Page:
3. Less Than Zero (1987)

A very 1980’s look at the culture of the spoiled and the young in Los Angeles based on the novel by Bret Easton Ellis. The film surely has its many flaws and looks pretty dated by today’s standards, but one shining light in it is Downey’s performance as Julian, a young drug addict disintegrating before our very eyes. The movie’s portrait of drug use does seem genuine and at times, downright scary. The same can be said of what Downey does here….his commendable knack for making you laugh one moment and feel incredible sadness the next is clearly on display in this film that really cemented him as a true player in Hollywood. He played some great supporting roles before this (Back to School, Weird Science) and made the most of his screen time. But this truly made him legit and opened everyone’s eyes. Today, when people think of this movie, they first think of Downey’s harrowing and intense work. It should also be noted that it is so easy to fall into the hole of going over-the-top when playing such a character (as many often do)…but I see a lot of subtlety in his work here.

2. Iron Man (2008)

When I first learned that Downey would be starring as a superhero in Jon Favreau’s mega-blockbuster, I thought it a very peculiar casting choice to say the very least. I just didn’t see it — and I am sure many others felt the very same way. But after years of being very successful in film and TV, this is where Mr. Downey hit gold. Now it’s next-to impossible to think of Tony Stark and not picture the the brash Thespian. Tony Stark is an ego-maniac, and we love him anyway. He is eccentric, brilliant, self-promoting, cocky, sarcastic, and courageous. Downey is a master at playing these quirky and gregarious characters – but what makes him so special is that he is also able to show us the vulnerable and the frightened. Whoever thought of casting him at the center of the Hollywood heavyweight surely has more foresight than me. The first Iron Man flick worked in so many ways (unlike the obligatory sequel which was weighed down by an unfocused script), and Downey was indeed a huge part of that. He said of landing the role: “I prepared for the screen test so feverishly that I literally made it impossible for anybody to do a better job.” Whatever he did worked — and he has brought life to one of the more fascinating superheroes to come to the silver screen.

1. Chaplin (1992)

This selection is a no-brainer for me, even with Downey’s many great performances. You can count the number of geniuses who have worked in film on one, perhaps two hands — and Charles Chaplin is indeed one of them. Talk about enormous shoes to fill. Richard Attenborough’s movie left a lot to be desired, but you can’t say that about Downey and his efforts…he gives a tour de force performance and unlike anything he had ever done to that point. Of the project, Downey stated it was, “The biggest humiliation I’ve ever experienced. It was like winning the lottery, then going to prison. I realized that nothing that had worked for me before was going to work here.”  Downey does a brilliant job at not only nailing the monumental moments, but also, at capturing the tiniest of Chaplin’s nuances. He received his first Oscar nomination for his work here and solidified his stature as a leading man. Watch the video below — it is the magical (albeit fictional) moment when Chaplin experiences a life-changing epiphany and creates one of film’s most iconic characters – The Little Tramp. It is a wonder to watch and it gives you just a small glimmer of the masterful work Downey does here. Watch his eyes, his body language, the brows…it’s remarkable work. His best to date, in my opinion. But with the roll he is on, there is no telling what he’ll come up with next.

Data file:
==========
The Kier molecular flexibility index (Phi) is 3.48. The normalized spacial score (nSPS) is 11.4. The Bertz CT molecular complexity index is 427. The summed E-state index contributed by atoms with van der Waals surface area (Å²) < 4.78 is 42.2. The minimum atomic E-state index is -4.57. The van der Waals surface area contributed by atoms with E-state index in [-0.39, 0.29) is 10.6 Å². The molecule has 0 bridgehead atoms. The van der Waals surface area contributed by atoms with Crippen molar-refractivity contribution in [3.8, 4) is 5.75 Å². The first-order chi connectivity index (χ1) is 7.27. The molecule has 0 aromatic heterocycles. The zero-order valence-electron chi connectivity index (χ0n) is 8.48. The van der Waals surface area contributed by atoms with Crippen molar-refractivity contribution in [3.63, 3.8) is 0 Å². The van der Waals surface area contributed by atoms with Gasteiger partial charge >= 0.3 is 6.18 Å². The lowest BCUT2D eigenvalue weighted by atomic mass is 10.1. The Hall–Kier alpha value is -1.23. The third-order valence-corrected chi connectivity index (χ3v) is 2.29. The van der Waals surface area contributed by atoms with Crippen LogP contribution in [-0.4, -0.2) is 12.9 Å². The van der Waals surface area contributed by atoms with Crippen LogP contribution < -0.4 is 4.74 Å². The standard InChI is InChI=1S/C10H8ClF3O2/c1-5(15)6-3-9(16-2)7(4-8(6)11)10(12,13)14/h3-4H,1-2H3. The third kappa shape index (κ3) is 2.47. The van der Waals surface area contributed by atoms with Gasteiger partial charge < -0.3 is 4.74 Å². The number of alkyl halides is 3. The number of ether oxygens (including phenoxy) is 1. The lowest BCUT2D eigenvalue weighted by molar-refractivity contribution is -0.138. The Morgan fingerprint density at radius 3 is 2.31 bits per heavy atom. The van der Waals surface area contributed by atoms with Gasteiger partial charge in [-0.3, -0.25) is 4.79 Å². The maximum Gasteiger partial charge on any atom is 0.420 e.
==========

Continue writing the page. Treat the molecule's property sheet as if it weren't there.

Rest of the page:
A quick P.S. — I loved Mr. Downey’s work in Short Cuts, Natural Born Killers, Kiss Kiss Bang Bang, and especially Wonder Boys…but as always, 5 slots goes by way too quickly.

A Dreadful Lot of 2012 Films — So Far

It is May already…can you believe it? Four months of 2012 have passed us by and I ask you – what has Hollywood given us in the way of quality entertainment in that time? I look at the Top 20 grossing films of the year so far (always using the Box Office Mojo website for reference — thank you Box Office Mojo!!!), and I see one…yes only one movie that I wanted to actually go out of my way and see in the theater – the #1 grossing film so far, The Hunger Games. Everything else? Either a definite wait-for-DVD (Safe House, Chronicle) or nothing that gets me in the least bit excited. Of course, I have seen a small handful of independent films and documentaries, but those are few and far between and don’t even sniff the Top 20 top-grossing films of the year.